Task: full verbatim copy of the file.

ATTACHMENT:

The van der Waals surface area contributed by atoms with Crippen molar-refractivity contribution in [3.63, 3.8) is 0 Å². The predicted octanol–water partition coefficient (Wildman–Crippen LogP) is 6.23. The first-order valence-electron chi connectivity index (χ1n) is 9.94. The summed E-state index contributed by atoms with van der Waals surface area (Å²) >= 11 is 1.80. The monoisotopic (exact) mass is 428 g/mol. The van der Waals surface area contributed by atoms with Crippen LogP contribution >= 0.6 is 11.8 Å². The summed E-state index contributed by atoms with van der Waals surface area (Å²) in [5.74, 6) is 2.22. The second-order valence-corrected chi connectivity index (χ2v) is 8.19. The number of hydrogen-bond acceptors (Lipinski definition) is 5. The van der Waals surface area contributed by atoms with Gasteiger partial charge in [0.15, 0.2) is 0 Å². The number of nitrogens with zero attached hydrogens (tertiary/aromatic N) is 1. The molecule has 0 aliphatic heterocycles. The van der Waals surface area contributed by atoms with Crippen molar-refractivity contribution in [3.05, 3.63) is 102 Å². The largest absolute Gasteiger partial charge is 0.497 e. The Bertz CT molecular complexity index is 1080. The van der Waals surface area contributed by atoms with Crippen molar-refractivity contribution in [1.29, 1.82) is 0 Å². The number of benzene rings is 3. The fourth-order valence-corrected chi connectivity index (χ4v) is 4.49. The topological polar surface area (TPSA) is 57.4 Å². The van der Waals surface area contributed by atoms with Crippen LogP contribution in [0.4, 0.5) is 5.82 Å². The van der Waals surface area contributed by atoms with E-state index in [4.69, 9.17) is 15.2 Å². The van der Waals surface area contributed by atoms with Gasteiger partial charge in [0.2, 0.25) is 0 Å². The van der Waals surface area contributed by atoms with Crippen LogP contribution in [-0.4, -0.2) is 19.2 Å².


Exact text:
The van der Waals surface area contributed by atoms with Crippen molar-refractivity contribution in [3.63, 3.8) is 0 Å². The predicted octanol–water partition coefficient (Wildman–Crippen LogP) is 6.23. The first-order valence-electron chi connectivity index (χ1n) is 9.94. The summed E-state index contributed by atoms with van der Waals surface area (Å²) >= 11 is 1.80. The monoisotopic (exact) mass is 428 g/mol. The van der Waals surface area contributed by atoms with Crippen LogP contribution >= 0.6 is 11.8 Å². The summed E-state index contributed by atoms with van der Waals surface area (Å²) in [5.74, 6) is 2.22. The second-order valence-corrected chi connectivity index (χ2v) is 8.19. The number of hydrogen-bond acceptors (Lipinski definition) is 5. The van der Waals surface area contributed by atoms with Gasteiger partial charge in [0.15, 0.2) is 0 Å². The number of nitrogens with zero attached hydrogens (tertiary/aromatic N) is 1. The molecule has 0 aliphatic heterocycles. The van der Waals surface area contributed by atoms with Crippen molar-refractivity contribution in [3.05, 3.63) is 102 Å². The largest absolute Gasteiger partial charge is 0.497 e. The Bertz CT molecular complexity index is 1080. The van der Waals surface area contributed by atoms with Crippen molar-refractivity contribution in [1.29, 1.82) is 0 Å². The number of benzene rings is 3. The fourth-order valence-corrected chi connectivity index (χ4v) is 4.49. The topological polar surface area (TPSA) is 57.4 Å². The van der Waals surface area contributed by atoms with Crippen LogP contribution in [0.4, 0.5) is 5.82 Å². The van der Waals surface area contributed by atoms with E-state index in [4.69, 9.17) is 15.2 Å². The van der Waals surface area contributed by atoms with Gasteiger partial charge in [0.2, 0.25) is 0 Å². The van der Waals surface area contributed by atoms with Crippen LogP contribution in [-0.4, -0.2) is 19.2 Å².